According to trade minister Koichi Hagiuda, Japan’s economic stimulus package would include a plan to develop the semiconductor sector urgently, as well as a strategy for storage batteries.
Hagiuda presented the concept just days before Prime Minister Fumio Kishida is expected to launch a stimulus package totaling tens of trillions of yen to help Japan recover from the COVID-19 outbreak.
The idea comes after Taiwan Semiconductor Manufacturing Co (TSMC) announced last week that it would build a $7 billion chip plant in Japan alongside Sony Group 6758.T, a move that the Japanese government applauded.
Japan’s chip-making industry, which was once the world’s No. 1 in the 1980s, has battled to keep its competitive edge, declining steadily over the last three decades while regional rivals such as Taiwanese manufacturers gain ground.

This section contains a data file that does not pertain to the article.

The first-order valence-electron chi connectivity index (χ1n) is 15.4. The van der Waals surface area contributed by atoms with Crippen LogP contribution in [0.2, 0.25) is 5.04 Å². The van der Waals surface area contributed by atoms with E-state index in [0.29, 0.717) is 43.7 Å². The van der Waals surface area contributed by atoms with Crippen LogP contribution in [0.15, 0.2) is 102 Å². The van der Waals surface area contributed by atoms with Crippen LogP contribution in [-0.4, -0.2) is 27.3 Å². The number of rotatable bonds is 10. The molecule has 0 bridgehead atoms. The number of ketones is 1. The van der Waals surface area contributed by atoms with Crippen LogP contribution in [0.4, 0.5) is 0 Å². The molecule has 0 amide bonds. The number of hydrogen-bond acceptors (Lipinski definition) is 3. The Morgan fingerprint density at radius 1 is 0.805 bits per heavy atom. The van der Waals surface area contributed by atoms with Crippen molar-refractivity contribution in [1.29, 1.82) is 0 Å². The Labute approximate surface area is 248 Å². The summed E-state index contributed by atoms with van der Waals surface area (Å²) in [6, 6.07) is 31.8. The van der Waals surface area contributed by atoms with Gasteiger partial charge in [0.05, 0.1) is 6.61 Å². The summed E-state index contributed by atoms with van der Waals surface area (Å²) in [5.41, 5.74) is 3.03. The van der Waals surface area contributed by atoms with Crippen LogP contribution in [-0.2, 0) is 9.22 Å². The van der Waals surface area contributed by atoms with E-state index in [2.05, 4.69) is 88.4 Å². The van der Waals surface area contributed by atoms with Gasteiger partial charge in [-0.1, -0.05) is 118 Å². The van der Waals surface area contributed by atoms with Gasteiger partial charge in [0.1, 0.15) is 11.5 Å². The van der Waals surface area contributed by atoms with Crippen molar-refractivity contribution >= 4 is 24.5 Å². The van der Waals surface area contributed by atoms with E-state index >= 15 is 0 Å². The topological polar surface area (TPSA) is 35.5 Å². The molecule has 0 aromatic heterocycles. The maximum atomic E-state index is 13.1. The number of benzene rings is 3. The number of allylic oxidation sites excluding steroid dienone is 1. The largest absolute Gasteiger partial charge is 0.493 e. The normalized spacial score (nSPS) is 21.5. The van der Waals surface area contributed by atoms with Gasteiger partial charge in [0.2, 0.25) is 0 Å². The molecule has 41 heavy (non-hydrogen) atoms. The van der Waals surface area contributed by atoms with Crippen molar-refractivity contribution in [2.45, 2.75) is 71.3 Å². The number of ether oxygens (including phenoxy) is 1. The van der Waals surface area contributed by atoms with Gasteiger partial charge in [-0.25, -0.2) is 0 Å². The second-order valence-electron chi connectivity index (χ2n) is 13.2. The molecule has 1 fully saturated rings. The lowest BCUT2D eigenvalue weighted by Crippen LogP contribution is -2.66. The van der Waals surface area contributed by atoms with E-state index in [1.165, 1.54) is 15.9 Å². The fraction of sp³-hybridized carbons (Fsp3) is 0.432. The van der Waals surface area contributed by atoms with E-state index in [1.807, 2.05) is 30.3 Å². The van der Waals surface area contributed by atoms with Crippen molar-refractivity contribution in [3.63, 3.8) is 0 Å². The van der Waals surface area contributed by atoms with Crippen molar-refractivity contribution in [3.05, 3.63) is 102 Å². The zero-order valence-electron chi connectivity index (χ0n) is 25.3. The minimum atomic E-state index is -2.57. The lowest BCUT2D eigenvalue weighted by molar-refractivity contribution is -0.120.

“A major cause of the lost three decades was the lack of digital investment,” Hagiuda told a panel meeting at the ministry.
“Many of the problems Japan faces could be resolved by making use of digital technology … The key to post-corona growth is to revitalise broader digital investment nationwide.”
The government, according to Hagiuda, is considering methods to support the construction of large-scale production sites for storage batteries, which he believes would be critical to meeting green and digital goals.
Japan wants TSMC, the world’s largest contract chipmaker, to develop operations in Japan to sell chips to electronic device makers and cars, as trade tensions between the US and China threaten supply chains and demand for the critical component grows.